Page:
Economic activity in Mongolia has traditionally been based on herding and agriculture. Mongolia has extensive mineral deposits; copper, coal, molybdenum, tin, tungsten and gold account for a large part of industrial production. Soviet assistance, at its height one-third of GDP, disappeared almost overnight in 1990 and 1991 at the time of the dismantlement of the USSR. The following decade saw Mongolia endure both deep recession due to political inaction and natural disasters, as well as economic growth due to reform embracing free-market economics and extensive privatization of the formerly state-run economy. Severe winters and summer droughts in 2000, 2001, and 2002 resulted in massive livestock die-off and zero or negative GDP growth. This was compounded by falling prices for Mongolia's primary sector exports and widespread opposition to privatization. Growth improved from 2002 at 4% to 2003 at 5%, due largely to high copper prices and new gold production, with the government claiming a 10.6% growth rate for 2004 that is unconfirmed. Mongolia's economy continues to be heavily impacted by its neighbors. For example, Mongolia purchases 80% of its petroleum products and a substantial amount of electric power from Russia, leaving it vulnerable to price increases. China is Mongolia's chief export partner and a main source of the "shadow" or "grey" economy. The World Bank and other international financial institutions estimate the grey economy to be at least equal to that of the official economy. The actual size of this grey - largely cash - economy is difficult to calculate since the money does not pass through the hands of tax authorities or the banking sector. Remittances from Mongolians working abroad both legally and illegally constitute a sizeable portion. Money laundering is growing as an accompanying concern. Mongolia settled its $11 billion debt with Russia at the end of 2003 on very favorable terms. Mongolia, which joined the World Trade Organization in 1997, seeks to expand its participation and integration into Asian regional economic and trade regimes.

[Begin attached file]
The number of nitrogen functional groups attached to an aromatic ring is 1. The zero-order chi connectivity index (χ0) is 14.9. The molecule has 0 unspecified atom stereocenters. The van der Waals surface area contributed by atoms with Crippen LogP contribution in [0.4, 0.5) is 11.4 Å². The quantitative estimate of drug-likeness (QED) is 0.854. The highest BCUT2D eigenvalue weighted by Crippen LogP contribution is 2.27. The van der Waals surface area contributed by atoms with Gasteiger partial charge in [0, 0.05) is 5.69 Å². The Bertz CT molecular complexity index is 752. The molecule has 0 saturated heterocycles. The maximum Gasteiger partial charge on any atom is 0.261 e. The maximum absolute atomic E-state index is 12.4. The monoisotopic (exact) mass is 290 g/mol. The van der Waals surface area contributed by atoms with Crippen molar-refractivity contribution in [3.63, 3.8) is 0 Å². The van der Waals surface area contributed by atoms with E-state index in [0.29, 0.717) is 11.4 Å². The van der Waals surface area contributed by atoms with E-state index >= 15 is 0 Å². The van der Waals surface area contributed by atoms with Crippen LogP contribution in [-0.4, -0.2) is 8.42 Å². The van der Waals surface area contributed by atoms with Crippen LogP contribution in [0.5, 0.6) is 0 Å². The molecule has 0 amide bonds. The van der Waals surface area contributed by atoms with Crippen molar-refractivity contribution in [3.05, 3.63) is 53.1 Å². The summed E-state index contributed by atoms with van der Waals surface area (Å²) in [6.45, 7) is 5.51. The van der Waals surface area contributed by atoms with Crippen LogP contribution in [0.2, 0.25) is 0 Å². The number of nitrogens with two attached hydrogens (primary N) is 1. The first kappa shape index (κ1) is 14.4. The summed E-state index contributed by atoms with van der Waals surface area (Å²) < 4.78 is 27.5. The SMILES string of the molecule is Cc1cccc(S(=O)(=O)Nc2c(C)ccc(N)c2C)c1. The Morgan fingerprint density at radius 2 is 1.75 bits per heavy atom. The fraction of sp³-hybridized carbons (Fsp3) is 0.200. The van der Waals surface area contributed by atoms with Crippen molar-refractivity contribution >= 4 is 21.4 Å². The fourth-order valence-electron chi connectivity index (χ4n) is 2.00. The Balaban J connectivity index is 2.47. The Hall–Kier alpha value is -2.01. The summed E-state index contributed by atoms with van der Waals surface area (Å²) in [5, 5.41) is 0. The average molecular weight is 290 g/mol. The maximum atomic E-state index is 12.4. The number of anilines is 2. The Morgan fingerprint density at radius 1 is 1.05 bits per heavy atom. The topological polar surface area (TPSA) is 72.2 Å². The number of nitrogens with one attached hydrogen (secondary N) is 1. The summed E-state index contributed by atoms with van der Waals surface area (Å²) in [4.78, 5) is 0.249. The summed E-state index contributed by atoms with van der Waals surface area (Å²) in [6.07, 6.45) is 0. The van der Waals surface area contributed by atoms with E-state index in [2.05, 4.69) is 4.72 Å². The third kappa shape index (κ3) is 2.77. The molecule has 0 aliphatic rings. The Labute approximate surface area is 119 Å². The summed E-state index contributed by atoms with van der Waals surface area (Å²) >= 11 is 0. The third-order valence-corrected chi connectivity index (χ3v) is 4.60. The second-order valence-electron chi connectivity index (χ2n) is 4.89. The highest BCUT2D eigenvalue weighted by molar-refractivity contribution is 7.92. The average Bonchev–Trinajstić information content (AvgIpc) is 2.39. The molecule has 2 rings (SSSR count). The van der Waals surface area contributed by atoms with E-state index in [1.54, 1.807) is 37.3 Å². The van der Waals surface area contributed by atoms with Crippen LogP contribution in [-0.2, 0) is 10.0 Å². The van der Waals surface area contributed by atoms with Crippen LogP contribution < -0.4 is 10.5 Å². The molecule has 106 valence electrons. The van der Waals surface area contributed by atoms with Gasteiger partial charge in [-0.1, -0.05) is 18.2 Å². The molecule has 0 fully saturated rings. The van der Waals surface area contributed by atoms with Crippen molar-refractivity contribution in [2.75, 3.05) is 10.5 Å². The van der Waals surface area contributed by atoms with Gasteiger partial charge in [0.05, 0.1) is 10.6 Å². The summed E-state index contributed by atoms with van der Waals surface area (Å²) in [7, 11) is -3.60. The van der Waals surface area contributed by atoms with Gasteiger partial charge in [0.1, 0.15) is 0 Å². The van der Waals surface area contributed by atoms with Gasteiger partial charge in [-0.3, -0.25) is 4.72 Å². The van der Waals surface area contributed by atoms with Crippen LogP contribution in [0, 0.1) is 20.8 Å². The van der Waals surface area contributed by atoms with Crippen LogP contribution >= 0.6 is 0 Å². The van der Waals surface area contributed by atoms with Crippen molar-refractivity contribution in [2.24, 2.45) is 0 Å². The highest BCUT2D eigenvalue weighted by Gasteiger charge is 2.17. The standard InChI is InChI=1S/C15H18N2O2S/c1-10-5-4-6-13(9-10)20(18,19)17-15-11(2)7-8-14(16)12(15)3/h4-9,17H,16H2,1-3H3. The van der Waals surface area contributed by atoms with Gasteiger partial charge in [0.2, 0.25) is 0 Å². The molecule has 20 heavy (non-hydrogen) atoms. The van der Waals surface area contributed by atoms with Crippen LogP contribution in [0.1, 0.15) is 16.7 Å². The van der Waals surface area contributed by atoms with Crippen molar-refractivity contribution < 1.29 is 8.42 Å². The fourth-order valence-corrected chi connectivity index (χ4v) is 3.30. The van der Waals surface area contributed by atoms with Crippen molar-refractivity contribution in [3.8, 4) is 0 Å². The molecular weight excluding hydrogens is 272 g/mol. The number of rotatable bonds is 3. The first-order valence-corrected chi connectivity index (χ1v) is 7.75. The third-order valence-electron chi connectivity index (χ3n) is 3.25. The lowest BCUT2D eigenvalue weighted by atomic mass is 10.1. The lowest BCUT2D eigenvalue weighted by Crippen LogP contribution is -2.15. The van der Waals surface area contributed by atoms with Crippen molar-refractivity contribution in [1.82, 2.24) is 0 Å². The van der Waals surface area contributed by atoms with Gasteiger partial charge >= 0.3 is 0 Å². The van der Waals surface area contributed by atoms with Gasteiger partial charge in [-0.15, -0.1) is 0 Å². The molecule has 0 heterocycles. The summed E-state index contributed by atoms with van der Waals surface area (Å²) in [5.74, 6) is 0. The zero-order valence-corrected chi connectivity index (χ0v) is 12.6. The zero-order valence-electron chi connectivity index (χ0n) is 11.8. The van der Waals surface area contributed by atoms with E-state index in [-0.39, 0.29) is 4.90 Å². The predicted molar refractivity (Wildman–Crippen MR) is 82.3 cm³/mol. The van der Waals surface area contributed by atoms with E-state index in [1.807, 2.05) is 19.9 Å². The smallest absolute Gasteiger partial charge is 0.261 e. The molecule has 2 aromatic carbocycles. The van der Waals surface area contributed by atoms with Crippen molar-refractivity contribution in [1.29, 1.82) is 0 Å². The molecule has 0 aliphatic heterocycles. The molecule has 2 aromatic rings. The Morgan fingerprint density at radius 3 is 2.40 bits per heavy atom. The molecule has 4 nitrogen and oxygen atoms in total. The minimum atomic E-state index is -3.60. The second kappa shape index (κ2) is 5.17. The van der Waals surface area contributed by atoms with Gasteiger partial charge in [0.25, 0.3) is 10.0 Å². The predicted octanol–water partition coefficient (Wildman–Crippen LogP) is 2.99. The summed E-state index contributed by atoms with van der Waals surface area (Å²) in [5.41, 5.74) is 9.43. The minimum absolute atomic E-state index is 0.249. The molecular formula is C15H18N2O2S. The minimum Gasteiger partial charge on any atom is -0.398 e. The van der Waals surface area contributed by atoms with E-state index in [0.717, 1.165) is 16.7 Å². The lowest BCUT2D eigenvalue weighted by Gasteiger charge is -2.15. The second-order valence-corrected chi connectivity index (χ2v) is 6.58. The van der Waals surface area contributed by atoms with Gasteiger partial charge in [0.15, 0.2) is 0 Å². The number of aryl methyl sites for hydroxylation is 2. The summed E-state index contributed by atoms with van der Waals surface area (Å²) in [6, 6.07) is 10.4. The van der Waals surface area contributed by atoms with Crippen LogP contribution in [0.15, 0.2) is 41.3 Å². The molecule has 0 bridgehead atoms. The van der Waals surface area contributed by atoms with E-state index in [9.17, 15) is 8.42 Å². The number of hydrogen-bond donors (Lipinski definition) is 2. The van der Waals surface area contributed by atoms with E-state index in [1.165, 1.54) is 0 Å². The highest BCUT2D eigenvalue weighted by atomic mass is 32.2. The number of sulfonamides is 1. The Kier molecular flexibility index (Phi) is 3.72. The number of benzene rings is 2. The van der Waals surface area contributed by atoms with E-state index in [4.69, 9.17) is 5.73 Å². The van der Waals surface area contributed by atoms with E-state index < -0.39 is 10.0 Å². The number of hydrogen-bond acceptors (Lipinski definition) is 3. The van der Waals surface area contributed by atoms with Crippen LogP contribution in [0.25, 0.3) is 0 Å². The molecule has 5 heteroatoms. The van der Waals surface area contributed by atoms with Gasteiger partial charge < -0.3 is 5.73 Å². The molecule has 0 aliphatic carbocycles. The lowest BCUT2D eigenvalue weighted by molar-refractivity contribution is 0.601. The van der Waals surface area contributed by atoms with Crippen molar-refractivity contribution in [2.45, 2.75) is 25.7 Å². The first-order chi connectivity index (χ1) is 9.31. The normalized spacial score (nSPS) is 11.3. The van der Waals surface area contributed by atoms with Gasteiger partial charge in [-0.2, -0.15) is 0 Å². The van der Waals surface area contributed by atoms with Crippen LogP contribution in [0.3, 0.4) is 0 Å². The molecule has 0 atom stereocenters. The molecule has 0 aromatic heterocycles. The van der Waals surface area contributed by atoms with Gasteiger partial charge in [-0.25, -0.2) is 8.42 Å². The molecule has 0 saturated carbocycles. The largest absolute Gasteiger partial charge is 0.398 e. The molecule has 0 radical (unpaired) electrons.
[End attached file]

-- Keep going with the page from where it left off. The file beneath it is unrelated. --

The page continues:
GDP (purchasing power parity):